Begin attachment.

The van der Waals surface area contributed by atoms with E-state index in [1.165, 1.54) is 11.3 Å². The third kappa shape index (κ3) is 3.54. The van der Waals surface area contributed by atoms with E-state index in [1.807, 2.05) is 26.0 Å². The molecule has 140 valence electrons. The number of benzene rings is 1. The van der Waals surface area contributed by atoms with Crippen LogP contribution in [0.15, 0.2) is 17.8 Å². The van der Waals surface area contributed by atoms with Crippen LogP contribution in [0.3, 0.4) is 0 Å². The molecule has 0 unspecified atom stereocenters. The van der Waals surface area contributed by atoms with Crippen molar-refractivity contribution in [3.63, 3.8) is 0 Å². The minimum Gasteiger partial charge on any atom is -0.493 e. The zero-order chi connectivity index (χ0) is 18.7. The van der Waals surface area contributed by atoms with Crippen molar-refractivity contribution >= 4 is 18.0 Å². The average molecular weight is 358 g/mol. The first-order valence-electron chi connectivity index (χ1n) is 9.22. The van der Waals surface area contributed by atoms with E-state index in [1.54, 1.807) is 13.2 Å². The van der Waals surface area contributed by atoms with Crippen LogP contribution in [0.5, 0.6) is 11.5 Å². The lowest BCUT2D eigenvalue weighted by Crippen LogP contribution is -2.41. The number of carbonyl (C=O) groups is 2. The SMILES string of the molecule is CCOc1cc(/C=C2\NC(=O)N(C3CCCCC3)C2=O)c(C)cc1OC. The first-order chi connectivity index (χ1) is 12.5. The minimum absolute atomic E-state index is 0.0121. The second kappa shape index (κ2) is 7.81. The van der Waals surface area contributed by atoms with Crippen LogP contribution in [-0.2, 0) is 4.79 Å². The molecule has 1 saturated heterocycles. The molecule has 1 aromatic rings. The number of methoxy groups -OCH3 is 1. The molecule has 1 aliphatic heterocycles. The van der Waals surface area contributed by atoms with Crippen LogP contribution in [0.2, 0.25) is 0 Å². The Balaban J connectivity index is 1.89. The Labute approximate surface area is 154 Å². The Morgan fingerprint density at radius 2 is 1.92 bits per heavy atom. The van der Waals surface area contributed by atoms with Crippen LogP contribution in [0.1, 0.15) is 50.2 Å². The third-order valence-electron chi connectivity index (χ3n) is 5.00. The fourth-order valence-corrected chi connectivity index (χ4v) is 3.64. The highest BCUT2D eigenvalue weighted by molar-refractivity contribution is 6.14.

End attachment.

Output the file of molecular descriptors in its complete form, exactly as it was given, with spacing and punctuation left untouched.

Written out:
The van der Waals surface area contributed by atoms with E-state index in [1.165, 1.54) is 11.3 Å². The third kappa shape index (κ3) is 3.54. The van der Waals surface area contributed by atoms with E-state index in [1.807, 2.05) is 26.0 Å². The molecule has 140 valence electrons. The number of benzene rings is 1. The van der Waals surface area contributed by atoms with Crippen LogP contribution in [0.15, 0.2) is 17.8 Å². The van der Waals surface area contributed by atoms with Crippen LogP contribution in [0.3, 0.4) is 0 Å². The molecule has 0 unspecified atom stereocenters. The van der Waals surface area contributed by atoms with Crippen molar-refractivity contribution in [3.63, 3.8) is 0 Å². The minimum Gasteiger partial charge on any atom is -0.493 e. The zero-order chi connectivity index (χ0) is 18.7. The van der Waals surface area contributed by atoms with Crippen molar-refractivity contribution >= 4 is 18.0 Å². The average molecular weight is 358 g/mol. The first-order valence-electron chi connectivity index (χ1n) is 9.22. The van der Waals surface area contributed by atoms with E-state index in [1.54, 1.807) is 13.2 Å². The van der Waals surface area contributed by atoms with Crippen LogP contribution in [0.5, 0.6) is 11.5 Å². The lowest BCUT2D eigenvalue weighted by Crippen LogP contribution is -2.41. The number of carbonyl (C=O) groups is 2. The SMILES string of the molecule is CCOc1cc(/C=C2\NC(=O)N(C3CCCCC3)C2=O)c(C)cc1OC. The first-order chi connectivity index (χ1) is 12.5. The minimum absolute atomic E-state index is 0.0121. The second kappa shape index (κ2) is 7.81. The van der Waals surface area contributed by atoms with Crippen LogP contribution in [-0.2, 0) is 4.79 Å². The molecule has 1 saturated heterocycles. The molecule has 1 aromatic rings. The number of methoxy groups -OCH3 is 1. The molecule has 1 aliphatic heterocycles. The van der Waals surface area contributed by atoms with Crippen LogP contribution in [0.2, 0.25) is 0 Å². The Balaban J connectivity index is 1.89. The Labute approximate surface area is 154 Å². The Morgan fingerprint density at radius 2 is 1.92 bits per heavy atom. The van der Waals surface area contributed by atoms with Crippen LogP contribution in [0.1, 0.15) is 50.2 Å². The third-order valence-electron chi connectivity index (χ3n) is 5.00. The fourth-order valence-corrected chi connectivity index (χ4v) is 3.64. The highest BCUT2D eigenvalue weighted by molar-refractivity contribution is 6.14.